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Elk Cove Vineyards & Winery

by Cole Danehower

Adam Campbell leads Elk Cove into the 21st Century

As a businessman, Adam Godlee Campbell can talk as pragmatically as you like about market share, distribution pipelines, and production capacity. But as a winemaker, Adam can also talk as mystically about wine as the most romantic idealist.

"I think the more you care about the wines in your cellar," he comments, "the better they become. Not just because of the little practical things you do to take care of them, but also because you're thinking about them all the time. There is something about giving them constant attention-the wines that I go back and taste and then taste again, somehow those are the wines that become the stars of the cellar."

Adam is in the forefront of a new generation of Oregon winemakers: men and women who are taking over the successful wineries built by their parents. They have a special challenge to balance a heritage of great winemaking with the running of a successful long-term business.

Hand off to a New Generation

Blending business acumen with winemaking skill, this second-generation Oregon winemakeris making the most of his patrimony

"It is important for me to be cautious," says Adam about managing Elk Cove Vineyards, "because this is my parents' entire retirement, plus it has to support my family as well."

And yet... there is an emotional component to Elk Cove that is always present for Adam.

"Making wine in general-and making Pinot noir in particular-is such a personal thing," he explains. "I think what guides my style is having grown up on the property and having been involved in a family business from the very beginning. I was very young when my parents were dreaming all this up, but every night at dinner we'd talk collectively about it."

That kind of perspective makes the business of Elk Cove very personal. "The first vineyard I bought in 1995 was land I rode past on the school bus every day as a kid," he says. "Sometimes I discount that as not being very important, but when you think about it, that is quite a perspective as I make our wines."

And now, having developed that site into a premier vineyard, Adam is able to-literally-reap the fruits of his history. "When you work so hard in the vineyard, it kind of becomes your baby; it is wonderful to be able to see it all the way through to the winemaking."

"Making wine in general, and Pinot noir in particular, is such a personal thing. When you are passionate and consumed with something, you tend to find your own way with it."

[Photo: Blending business acumen with winemaking skill, this second-generation Oregon winemakeris making the most of his patrimony.]

Involved from the Beginning

Elk Cove Vineyards was founded in 1974 by Adam's parents, Pat and Joe Campbell. Early on, Elk Cove established a reputation for excellent Pinot noir, developing a style of noninterventionist winemaking that Adam continues.

"In the 1997 and 1998 vintages my Dad and I made the wines together," Adam recalls, "and then he fully retired in 1999."

As Elk Cove's general manager and winemaker, Adam initially changed the winemaking process to fit his own conception, though maintaining the essential Elk Cove ethos. "The specifics about what we each chose to do are different," he explains, "but it all comes from the same idea of noninterventionist winemaking."

Adam invested in new equipment, stopped adding stems, and eliminated whole cluster fermentation as he developed his own winemaking style. Even so, Adam maintains flexibility: "last year on some of our favorite lots we decided to use some stems -so I guess I've come full circle!"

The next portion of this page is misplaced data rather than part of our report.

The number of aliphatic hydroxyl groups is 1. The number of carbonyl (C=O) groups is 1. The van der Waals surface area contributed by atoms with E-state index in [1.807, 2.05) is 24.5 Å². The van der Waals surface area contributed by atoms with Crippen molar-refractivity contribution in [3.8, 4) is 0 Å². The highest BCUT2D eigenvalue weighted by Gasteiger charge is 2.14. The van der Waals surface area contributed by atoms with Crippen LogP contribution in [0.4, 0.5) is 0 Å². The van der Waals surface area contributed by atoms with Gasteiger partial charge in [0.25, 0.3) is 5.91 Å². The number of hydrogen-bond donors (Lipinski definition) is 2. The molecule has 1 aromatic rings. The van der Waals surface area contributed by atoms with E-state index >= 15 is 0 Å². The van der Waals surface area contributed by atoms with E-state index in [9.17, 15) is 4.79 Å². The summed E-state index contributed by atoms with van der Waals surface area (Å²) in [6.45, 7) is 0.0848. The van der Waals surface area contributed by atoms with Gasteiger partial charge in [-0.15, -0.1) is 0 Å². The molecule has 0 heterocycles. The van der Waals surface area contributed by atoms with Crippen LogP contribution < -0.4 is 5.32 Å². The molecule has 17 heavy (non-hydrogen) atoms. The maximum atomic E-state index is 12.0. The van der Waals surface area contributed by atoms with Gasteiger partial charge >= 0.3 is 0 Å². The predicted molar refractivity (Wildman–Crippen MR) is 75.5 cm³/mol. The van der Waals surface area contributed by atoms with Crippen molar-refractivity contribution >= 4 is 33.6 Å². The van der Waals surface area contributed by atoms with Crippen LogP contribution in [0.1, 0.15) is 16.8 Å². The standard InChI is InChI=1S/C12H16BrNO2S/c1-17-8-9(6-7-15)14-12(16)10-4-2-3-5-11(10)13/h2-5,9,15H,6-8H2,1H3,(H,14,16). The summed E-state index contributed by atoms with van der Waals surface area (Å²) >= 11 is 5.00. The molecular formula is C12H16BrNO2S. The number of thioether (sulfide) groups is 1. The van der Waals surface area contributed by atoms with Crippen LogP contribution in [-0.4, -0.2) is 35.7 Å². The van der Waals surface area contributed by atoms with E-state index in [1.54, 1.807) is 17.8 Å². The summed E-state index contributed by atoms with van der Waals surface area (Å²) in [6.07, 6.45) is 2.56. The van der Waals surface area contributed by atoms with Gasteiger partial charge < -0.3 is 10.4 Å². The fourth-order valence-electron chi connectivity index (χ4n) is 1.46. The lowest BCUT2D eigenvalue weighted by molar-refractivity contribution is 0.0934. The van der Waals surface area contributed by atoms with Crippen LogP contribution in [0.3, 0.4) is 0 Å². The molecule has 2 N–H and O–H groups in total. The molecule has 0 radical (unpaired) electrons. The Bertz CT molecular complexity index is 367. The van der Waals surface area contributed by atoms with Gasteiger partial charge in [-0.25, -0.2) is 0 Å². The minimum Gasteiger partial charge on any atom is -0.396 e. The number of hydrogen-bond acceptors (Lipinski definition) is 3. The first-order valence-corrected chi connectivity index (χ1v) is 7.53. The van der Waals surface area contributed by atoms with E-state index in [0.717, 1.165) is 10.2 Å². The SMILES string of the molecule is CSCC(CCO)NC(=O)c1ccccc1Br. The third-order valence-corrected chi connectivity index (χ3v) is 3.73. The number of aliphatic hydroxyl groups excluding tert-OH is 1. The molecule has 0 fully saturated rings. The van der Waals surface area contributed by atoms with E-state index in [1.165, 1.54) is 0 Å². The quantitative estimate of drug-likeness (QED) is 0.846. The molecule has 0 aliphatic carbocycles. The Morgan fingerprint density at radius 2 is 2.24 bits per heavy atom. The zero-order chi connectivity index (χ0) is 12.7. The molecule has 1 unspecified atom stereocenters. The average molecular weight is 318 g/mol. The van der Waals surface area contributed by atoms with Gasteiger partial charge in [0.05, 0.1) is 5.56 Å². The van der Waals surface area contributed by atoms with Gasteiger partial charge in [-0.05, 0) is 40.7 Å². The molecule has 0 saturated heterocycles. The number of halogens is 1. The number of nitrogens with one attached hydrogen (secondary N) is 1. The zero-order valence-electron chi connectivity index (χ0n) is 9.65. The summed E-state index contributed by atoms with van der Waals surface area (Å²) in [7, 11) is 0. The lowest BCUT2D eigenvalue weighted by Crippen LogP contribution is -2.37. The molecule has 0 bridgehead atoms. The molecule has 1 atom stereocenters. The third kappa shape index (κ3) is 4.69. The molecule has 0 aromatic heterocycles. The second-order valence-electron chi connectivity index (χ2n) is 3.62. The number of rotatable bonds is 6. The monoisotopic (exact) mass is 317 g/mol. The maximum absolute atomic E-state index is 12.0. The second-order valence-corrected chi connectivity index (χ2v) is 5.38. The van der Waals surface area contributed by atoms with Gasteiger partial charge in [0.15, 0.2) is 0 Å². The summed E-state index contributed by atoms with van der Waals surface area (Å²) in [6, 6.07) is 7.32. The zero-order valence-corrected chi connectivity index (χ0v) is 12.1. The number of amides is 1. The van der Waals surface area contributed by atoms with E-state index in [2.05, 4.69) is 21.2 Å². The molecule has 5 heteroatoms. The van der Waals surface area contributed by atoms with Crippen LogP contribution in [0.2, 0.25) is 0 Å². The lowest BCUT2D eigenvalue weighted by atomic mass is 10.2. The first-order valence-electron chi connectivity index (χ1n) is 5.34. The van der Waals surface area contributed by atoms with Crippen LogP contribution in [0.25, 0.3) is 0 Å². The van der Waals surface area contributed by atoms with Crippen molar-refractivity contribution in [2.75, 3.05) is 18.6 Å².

"Everything I do," he adds, "is toward taking big, concentrated wines and making them supple and texturally interesting. I really like having high levels of concentration but with a more supple mouth feel. They aren't really soft wines-we get plenty of structure naturally-but I am always trying to make them more supple."

Adam achieves this goal through a combination of pre-fermentation cold soak, some native yeast fermentation, and often pressing off before dryness. "I don't mind some wines even going to barrel a little bit sweet and having them finish in the cellar," he remarks.

"I feel fortunate in being able to work with such great fruit, and to have really good vineyard sites."

The barrel regime is also a key component of achieving Adam's stylistic goals. "You have to follow up with the proper cooperage," he says, "especially with the single vineyard wines using a higher percentage of new wood."

Adam is looking for a "subtle touch for that new oak component" and tends to pick barrels that are less aggressively tannic or oaky. "Cadus is a cooper out of Burgundy that I really like," he says, often choosing barrels that have been air dried.

Elk Cove's Product Range

Adam is adamant about providing consumers with both good value and good quality. Elk Cove offers two production ranges of Pinot noir to accommodate different segments of the market.

By far the largest production-about 80% of their Pinot noir volume, is a well-priced, fruit-forward Willamette Valley blend.

"At that $20 price point we can provide better value than you could at $12 because we can afford to use low yields for a better quality wine," he says.

For instance, Adam describes their vineyard near Yamhill, as a "perfect site, cropped at under 2 tons an acre and with 2100 vines per acre." Grapes from this source comprise the bulk of the Willamette Valley release.

While primarily from estate grapes, Adam does buy grapes to add to the blend. "It is much more of a wine built for earlier drinking, still concentrated, but with less new oak components and more up-front fruit."

Single Vineyard Wines

The remainder of Elk Cove's Pinot noir volume comes from much smaller quantities of three single vineyard-designated releases.

These wines, Adam says, "are I think much more expressive of where they are from-the terroir of the vineyard site-and the are also more personal expressions of what I like in wine."